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NASA budget woes leads to layoffs

Mar. 17, 2011 - 06:00AM   |  
By JAMES DEAN   |   Comments
Space Shuttle Endeavour sits on the launch pad at Kennedy Space Center, Fla.
Space Shuttle Endeavour sits on the launch pad at Kennedy Space Center, Fla. (Bruce Weaver / AFP via Getty Images)

CAPE CANAVERAL, Fla. —Already coping with thousands of layoffs tied to the shuttle program's end, Kennedy Space Center is cutting more jobs because of flat federal financing so far this year.

About 150 positions are expected to be eliminated by April 1 to reduce costs associated with the center's day-to-day operations.

Custodial, library, health, security and transportation services are among those affected by reductions in hours or staffing.

"I know that these reductions will not be easy," center Director Bob Cabana wrote in a memo to employees last month. "All of the changes have been thoroughly considered, and we believe they are the best possible solutions to a very difficult problem."

The problem is that the space center, like the rest of NASA, has been operating at 2010 financing levels for nearly the first half of the 2011 fiscal year while Congress has haggled over the budget.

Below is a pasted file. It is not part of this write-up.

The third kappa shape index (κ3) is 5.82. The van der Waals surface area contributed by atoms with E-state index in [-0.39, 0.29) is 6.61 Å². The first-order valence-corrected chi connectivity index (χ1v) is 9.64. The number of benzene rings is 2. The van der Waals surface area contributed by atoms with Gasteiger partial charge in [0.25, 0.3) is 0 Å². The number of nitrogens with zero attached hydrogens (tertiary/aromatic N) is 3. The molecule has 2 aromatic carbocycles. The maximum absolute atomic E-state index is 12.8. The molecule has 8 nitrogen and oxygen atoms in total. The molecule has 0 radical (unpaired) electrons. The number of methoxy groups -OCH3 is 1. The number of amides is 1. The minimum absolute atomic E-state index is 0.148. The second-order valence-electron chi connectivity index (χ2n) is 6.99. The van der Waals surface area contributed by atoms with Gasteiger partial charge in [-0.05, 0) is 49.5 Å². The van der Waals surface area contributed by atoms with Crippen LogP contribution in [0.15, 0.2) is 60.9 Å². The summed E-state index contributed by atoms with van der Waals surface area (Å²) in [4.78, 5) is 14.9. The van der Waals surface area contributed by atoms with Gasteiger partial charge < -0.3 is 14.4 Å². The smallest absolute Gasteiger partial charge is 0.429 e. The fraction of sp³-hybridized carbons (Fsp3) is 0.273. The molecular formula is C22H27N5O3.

While money has remained flat, costs for various contracts and goods have increased, creating a $33 million shortfall.

Officials say the situation is made worse by a rule change that prevents money being rolled forward from one budget year to the next, limiting flexibility to adjust to some cost increases.

Cabana's memo said spending freezes and other initiatives already implemented had reduced the shortfall by half, but that cuts to services and jobs were necessary to make up the rest.

With the latest temporary federal budget set to expire Friday, an extension through April 8 was expected to again avert a government shutdown.

That's the same day an estimated 700 to 800 space center workers will be laid off as part of planned shuttle program reductions. Several thousand more layoffs will follow after the last mission, which is now targeted to launch June 28.

Some in Congress are pushing for deep federal spending cuts this year that could affect more jobs.

The center now employs about 11,000 contractors and 2,100 civil servants. Only contractors are affected in the recently announced cuts.

James Dean reports for Florida Today.

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